(Photo by George Vogel)
A HEART TO HOLD: Alanna Allen, a seventh grader in Somerset County, recently held a party to celebrate her 12th birthday, where she asked her family and friends to bring a donation for SAVE, the Princeton animal shelter where she adopted her dog Kira four years ago. Pictured with Alanna is Kitty, a seven-year-old cat at SAVE that is looking for a home, which Alanna is hoping to provide for her in the near future.
SAVE Receives Large Donation From Appreciative Pet Owner
SAVE recently received a donation of $1,000 from the owner of a dog that was adopted from Princeton's no-kill animal shelter three years ago. The donor was 12-year-old Alanna Allen, a seventh grader at Bridgewater-Raritan Middle School in Somerset County.
"I just wanted to thank SAVE for giving us such a great dog," said Alanna, who had decided to celebrate her birthday this summer by having a pool party and barbecue in her backyard, where all her friends and family were asked to bring donations for SAVE, rather than gifts for the birthday girl.
This was the third year Alanna had taken on the fundraising efforts for the shelter.
"SAVE has a special place in our heart," said Alanna's mother, Donna Allen, recalling how the animal shelter saved their own dog, Kira, from being euthanized four years ago.
"It's really SAVE that's doing such a great job," she said.
Kira, 5, is part golden retriever and part shepherd, said Ms. Allen. She was about one-year-old when SAVE rescued her from an animal shelter in Burlington County.
"She's smart as a whip," said Ms. Allen, adding that while she was just skin and bones when they first took her in, she is a happy, healthy dog now.
As if she knows what the pool parties are for each summer, Kira has become the "canine lifeguard" for the children, running laps around the outside of the pool whenever someone is swimming, she said: "She will keep her eye on anyone who has their head under water."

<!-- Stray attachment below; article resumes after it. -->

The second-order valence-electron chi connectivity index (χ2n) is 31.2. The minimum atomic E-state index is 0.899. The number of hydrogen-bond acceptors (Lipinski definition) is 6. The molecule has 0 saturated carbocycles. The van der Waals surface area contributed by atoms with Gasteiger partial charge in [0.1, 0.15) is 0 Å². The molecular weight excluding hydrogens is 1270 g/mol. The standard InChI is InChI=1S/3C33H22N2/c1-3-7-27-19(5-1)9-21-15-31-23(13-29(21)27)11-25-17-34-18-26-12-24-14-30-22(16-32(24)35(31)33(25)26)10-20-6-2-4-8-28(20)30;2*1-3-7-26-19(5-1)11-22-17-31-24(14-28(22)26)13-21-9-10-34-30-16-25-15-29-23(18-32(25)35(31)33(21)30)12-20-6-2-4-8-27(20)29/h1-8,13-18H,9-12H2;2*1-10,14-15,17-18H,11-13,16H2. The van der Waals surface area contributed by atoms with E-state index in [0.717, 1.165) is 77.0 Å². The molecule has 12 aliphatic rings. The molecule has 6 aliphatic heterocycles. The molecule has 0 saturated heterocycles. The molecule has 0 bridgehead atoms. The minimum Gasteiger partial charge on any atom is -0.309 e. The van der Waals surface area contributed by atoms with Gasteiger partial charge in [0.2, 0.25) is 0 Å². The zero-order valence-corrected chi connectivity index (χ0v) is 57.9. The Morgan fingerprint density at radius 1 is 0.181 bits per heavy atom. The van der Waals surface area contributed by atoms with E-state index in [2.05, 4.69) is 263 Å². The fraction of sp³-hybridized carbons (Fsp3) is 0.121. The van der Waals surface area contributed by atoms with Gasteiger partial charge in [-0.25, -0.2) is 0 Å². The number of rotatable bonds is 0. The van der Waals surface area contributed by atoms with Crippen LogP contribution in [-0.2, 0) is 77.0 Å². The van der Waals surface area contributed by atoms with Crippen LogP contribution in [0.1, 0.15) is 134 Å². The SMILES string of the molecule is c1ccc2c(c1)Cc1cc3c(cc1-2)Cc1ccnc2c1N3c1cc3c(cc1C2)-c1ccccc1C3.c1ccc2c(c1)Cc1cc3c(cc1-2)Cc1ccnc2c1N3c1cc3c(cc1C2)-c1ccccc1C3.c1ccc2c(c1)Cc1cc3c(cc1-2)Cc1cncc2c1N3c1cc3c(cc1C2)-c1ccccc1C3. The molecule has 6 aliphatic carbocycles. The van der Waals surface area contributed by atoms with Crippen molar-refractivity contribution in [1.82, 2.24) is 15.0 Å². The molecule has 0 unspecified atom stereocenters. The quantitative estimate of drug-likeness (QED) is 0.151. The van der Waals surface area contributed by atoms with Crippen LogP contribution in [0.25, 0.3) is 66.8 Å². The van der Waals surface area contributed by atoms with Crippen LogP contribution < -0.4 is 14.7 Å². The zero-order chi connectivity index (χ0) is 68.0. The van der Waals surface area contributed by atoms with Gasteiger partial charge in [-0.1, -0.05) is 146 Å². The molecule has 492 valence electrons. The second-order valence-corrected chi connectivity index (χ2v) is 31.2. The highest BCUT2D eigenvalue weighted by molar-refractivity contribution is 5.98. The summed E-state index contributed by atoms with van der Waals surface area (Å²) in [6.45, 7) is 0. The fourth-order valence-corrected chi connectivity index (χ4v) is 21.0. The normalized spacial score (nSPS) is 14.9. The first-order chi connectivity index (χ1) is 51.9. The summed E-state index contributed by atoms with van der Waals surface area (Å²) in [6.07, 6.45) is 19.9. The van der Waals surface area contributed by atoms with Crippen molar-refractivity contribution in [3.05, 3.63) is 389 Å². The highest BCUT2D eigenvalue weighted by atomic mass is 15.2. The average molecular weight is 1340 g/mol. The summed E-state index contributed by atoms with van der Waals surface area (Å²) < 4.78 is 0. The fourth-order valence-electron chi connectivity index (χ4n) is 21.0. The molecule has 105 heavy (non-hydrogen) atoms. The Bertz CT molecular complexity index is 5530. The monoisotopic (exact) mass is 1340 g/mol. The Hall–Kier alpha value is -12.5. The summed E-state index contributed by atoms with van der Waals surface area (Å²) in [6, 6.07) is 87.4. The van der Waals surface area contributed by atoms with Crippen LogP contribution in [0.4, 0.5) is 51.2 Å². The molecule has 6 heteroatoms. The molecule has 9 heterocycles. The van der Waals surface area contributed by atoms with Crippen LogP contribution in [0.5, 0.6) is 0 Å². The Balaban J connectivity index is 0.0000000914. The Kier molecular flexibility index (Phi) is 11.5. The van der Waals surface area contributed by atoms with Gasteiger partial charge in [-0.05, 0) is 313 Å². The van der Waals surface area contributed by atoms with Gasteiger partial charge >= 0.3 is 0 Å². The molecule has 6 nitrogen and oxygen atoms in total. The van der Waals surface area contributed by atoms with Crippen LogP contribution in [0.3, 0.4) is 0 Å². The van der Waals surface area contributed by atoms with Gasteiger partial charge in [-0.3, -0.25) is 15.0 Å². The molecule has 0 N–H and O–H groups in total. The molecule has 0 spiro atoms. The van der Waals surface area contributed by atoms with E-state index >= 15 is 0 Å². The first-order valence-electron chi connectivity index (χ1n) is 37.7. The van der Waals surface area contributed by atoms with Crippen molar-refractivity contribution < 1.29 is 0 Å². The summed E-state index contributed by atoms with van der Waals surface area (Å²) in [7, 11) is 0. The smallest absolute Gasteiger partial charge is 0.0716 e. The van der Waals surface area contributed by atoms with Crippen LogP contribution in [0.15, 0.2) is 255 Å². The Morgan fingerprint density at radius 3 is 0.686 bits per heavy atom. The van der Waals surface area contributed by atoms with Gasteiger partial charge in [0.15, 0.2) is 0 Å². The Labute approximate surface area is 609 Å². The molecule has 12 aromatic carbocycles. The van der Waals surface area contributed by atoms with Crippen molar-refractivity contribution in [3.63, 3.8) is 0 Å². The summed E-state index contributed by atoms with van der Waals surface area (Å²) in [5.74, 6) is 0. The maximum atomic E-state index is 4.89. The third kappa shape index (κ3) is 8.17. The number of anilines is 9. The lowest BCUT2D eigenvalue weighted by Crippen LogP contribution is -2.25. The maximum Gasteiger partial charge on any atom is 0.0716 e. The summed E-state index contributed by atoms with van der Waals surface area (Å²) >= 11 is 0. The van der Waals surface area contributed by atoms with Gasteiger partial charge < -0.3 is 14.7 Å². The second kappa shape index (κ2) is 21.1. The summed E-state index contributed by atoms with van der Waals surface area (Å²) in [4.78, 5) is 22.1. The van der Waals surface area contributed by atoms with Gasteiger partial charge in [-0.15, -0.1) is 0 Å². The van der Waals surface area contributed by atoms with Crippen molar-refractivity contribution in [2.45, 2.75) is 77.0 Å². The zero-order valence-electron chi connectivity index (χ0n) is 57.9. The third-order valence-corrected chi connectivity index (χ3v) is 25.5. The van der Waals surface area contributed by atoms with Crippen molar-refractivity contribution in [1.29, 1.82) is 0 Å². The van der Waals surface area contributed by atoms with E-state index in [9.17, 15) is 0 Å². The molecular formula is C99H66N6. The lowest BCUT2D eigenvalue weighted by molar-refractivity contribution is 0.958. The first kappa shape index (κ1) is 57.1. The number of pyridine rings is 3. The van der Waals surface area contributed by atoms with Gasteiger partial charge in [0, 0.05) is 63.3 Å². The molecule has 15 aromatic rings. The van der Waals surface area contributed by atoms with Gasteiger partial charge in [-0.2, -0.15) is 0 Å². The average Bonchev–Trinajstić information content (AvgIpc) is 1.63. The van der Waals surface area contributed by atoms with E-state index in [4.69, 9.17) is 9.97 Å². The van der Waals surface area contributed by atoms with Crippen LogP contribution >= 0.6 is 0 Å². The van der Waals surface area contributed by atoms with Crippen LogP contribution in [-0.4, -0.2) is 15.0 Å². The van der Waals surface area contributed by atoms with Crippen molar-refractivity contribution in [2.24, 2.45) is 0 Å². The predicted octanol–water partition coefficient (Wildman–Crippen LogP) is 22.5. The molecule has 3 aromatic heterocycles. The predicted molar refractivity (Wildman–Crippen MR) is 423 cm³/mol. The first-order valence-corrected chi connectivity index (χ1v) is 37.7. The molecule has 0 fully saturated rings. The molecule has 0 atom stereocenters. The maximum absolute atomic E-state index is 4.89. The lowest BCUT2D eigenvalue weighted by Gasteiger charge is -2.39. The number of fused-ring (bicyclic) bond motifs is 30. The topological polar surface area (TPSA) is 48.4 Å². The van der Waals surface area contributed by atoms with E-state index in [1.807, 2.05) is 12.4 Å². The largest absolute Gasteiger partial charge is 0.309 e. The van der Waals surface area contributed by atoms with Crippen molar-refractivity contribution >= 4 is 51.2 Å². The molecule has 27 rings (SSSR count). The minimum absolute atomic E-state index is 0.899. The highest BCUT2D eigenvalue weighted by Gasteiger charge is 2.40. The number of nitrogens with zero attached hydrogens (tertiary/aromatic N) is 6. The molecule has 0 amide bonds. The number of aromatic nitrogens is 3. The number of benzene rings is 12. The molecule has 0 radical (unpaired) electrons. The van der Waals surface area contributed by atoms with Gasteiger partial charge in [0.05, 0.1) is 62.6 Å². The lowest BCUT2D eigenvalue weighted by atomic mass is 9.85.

Alanna first thought of the idea of raising money for SAVE when she had friends and family over for her birthday three years ago. Instead of asking for gifts, she asked everyone to donate what they could, either in cash or check, to SAVE.
Ms. Allen noted that between 50 to 75 people have come to the party the last three years, helping make Alanna's goal of $1,000 in donations each time.
Along with her dog Kira, Alanna has also adopted two cats from nearby shelters, as well as a guinea pig from a neighbor. The animal adoption advocate is now looking to add another member to their family, Kitty, a seven-year-old cat that is patiently waiting for an owner to come find her at SAVE.
"There are so many animals that need good homes," said Ms. Allen, noting that there are many older animals that would be very appreciative of a home if they were adopted.
SAVE does what it can to keep the animals happy, having volunteers come in and socialize with them, she said: "SAVE does a great job of letting them out of the cage all the time."
Fred Ball, Jr., the executive director at SAVE, said that while the donation is a very large gift for SAVE to receive, it was made even more special by the thought behind it.
"The world would be a far better place with more people like Alanna," he said.
SAVE is always looking for donations to help further the shelter's cause, as well as potential owners for its many dogs and cats. For more information, contact SAVE by visiting their location at 900 Herrontown Road, by calling (609) 921-6122, or by logging onto www.save-animals.org. The shelter is open to the public Tuesday through Saturday, noon to 6 p.m.
SAVE Assists Shelters In Katrina Relief for Pets
SAVE, Princeton's no-kill animal shelter, is currently working with CARA (Community Animal Rescue and Adoption, Inc.), a non-profit, no-kill animal rescue group with locations in Clinton and Jackson, Miss., to help take in animals that have been left homeless from Hurricane Katrina. While the shelter is often filled to capacity, SAVE is looking to house between four and eight animals that can no longer be cared for by owners who have lost their homes from the flooding.
"We wanted to do what we could," said Fred Ball, Jr., SAVE's executive director.
CARA is currently taking inventory and will soon be meeting up with a truck carrying many of the homeless animals, which will hopefully find good homes in this area, said Connie McDowell, director of SAVE's shelter operations.
"We'll find out this week when the animals will be arriving," she said, adding that while these animals may still have owners on the Gulf Coast, SAVE is looking to find them new families that are able to provide them with food and shelter.
The number of animals SAVE is able to take in will depend on how quickly the shelter is able to find them new homes, said Ms. McDowell.
To adopt an animal from SAVE, call (609) 921-6122, or visit www.save-animals.org. Residents can help with the retrieval and transfer of animals from the Gulf Coast by sending money to: CARA, P.O. Box 23, Clinton, Miss. 39060, or to The Mississippi Animal Disaster Fund, 209 South Lafayette, Starkville, Miss.